It had been a mistake to stop at the abandoned campsite, Raiff had been right to complain, which was the almost the most galling thing about the whole sorry affair. Almost. That Maegnar had escaped sharing his travelling companions’ fate rankled with Annundril even more. A fat lot of good his going off ‘scouting’ has done for the rest of us.
‘I don’t care that whoever made this campsite might come back, and I don’t give a shit that lighting a fire increases the chances of that happening,’ Annundril had said, as the sun began to sink below the western horizon. ‘I’m sick of eating dried meat and tasteless waybread, and I’m sick of going to sleep cold, damp and miserable. And besides, we’ve barely seen a soul since we started climbing. Excepting our swinging little friend up there, we’re the only ones stupid enough to be up this high so late in the season.’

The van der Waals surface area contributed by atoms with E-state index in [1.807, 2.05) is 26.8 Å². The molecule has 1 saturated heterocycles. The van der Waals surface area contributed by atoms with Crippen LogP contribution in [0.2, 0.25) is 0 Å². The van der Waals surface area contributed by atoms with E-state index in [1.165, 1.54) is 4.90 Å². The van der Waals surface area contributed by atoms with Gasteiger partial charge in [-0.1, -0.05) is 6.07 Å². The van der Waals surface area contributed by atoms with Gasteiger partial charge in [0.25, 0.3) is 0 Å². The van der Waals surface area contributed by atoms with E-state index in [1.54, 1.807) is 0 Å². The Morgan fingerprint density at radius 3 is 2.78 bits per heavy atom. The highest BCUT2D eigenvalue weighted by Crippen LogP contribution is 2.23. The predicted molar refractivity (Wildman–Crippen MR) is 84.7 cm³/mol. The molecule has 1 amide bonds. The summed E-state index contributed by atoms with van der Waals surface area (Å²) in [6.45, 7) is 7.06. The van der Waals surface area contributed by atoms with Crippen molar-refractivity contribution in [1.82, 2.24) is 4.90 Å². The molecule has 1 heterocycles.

Raiff had continued to fuss after that, particularly about the dwarf’s killers coming back, but the promise of a warm meal had won Beolaf over to the elf’s side forcing the bookworm to accept defeat ungraciously. The meal itself might have been warm, but strips of meat boiled up with some oats, and whatever else Raiff had sprinkled from one of his many pouches, did little to improve Annundril’s mood.
‘Sing us a song, Annundril!’ chirped Beolaf from the other side of the campfire, once their meal was finished.
Oh, for fuck’s sake, give it a rest, oaf. Annundril sat on a crate, absent-mindedly poking at the fire with the end of Raiff’s staff, waiting for the loremaster to notice. ‘You know the deal, Beolaf. No wine, no songs – and you’re out of credit, unless you’ve been holding out on me for the past week.’